Africa Notes: If the Cold War is Over in Africa, Will the United States Still Care? - May 1989
May 30, 1989
In C.P. Cavafy's poem, "Waiting for the Barbarians," the townspeople find their leaders in a state of great unease over rumors of a barbarian invasion. As time passes and it becomes clear that the invaders are not coming, the people return home in deep and despondent thought, asking "What will became of us without barbarians? They were a kind of solution."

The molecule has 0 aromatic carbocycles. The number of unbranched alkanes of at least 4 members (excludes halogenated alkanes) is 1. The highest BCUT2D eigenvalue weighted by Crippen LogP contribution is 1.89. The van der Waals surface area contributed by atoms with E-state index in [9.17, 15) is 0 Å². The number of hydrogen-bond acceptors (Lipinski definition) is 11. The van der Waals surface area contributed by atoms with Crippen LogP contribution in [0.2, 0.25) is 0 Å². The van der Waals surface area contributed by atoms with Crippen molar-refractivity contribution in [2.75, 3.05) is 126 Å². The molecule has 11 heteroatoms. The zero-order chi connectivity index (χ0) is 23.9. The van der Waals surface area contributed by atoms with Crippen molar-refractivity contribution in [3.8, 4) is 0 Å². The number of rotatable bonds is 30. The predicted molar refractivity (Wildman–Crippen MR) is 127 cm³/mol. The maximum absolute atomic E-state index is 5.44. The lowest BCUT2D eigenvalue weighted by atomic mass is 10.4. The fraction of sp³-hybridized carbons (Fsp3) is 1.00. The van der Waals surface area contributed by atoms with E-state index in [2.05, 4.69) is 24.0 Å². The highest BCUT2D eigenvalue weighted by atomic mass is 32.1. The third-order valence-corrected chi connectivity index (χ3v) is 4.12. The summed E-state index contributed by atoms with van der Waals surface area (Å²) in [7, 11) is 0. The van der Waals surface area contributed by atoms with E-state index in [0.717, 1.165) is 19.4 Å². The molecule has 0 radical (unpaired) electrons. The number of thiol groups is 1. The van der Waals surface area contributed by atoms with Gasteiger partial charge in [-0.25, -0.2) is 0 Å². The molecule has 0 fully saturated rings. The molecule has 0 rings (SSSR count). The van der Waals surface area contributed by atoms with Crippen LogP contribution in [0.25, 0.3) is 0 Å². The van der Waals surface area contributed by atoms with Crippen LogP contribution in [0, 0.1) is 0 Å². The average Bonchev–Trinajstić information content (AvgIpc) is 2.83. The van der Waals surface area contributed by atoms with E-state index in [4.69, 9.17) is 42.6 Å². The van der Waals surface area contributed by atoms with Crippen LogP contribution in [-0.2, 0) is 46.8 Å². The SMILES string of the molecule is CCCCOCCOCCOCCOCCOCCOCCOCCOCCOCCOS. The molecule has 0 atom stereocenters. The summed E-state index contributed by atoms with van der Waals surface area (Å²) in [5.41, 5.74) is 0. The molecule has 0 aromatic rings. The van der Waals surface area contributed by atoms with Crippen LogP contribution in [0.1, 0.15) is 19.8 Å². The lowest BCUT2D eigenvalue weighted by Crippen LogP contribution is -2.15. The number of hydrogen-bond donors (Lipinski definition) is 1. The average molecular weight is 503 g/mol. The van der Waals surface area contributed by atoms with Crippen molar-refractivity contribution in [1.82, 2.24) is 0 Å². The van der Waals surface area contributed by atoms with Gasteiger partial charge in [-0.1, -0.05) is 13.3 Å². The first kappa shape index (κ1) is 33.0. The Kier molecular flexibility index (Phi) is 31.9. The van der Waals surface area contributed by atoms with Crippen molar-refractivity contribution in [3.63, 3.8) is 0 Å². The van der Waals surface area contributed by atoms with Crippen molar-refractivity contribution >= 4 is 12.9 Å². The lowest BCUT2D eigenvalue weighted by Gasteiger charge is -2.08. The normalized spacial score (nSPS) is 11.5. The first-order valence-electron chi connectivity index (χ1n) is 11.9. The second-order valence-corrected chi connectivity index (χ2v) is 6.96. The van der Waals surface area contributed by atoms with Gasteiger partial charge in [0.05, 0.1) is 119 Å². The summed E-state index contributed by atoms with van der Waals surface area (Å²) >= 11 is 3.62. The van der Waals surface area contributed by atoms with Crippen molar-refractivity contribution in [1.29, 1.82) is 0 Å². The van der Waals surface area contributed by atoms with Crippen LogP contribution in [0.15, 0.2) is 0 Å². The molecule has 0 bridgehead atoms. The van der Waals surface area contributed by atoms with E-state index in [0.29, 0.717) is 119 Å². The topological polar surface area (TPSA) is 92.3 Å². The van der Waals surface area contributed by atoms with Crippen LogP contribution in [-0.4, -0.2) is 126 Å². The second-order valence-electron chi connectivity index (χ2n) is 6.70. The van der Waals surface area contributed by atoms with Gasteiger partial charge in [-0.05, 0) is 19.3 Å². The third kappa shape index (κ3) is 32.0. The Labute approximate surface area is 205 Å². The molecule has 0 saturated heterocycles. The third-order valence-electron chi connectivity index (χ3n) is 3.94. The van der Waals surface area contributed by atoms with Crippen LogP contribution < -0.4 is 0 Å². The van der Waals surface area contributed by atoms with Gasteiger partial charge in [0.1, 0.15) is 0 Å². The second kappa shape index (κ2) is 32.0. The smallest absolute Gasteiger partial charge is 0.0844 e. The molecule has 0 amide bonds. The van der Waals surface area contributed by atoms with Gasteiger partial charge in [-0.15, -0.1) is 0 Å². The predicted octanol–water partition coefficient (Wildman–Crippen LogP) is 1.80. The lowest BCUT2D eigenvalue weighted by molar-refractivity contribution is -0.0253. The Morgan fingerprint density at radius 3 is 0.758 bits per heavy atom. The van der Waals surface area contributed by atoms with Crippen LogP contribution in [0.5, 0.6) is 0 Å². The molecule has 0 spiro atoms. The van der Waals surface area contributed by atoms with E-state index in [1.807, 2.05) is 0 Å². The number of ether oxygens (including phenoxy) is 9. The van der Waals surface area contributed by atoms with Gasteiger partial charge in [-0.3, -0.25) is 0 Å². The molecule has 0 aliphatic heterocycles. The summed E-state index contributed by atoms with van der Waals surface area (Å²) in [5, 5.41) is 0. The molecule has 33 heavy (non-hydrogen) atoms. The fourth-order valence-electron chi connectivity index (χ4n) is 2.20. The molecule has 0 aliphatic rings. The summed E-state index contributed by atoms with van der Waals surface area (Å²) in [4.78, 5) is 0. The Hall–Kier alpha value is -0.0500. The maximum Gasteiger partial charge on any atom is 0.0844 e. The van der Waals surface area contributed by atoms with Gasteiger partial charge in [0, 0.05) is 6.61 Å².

Africa specialists may see Moscow's new flexibility in Africa and the rest of the Third World as a vindication of their insistence that communism (Afro- or otherwise) has never been particularly relevant to the African condition; that the dominant ideology on the continent, even in countries where Marxism was embraced with varying degrees of conviction in the 1960s and 1970s, is a pragmatic African nationalism; and that Africa is not about to be "won" or "lost" by anybody. But if the Soviets are truly not coming, what will Africa mean to those in the U.S. policy community who saw the continent primarily as part of a Cold War global chessboard?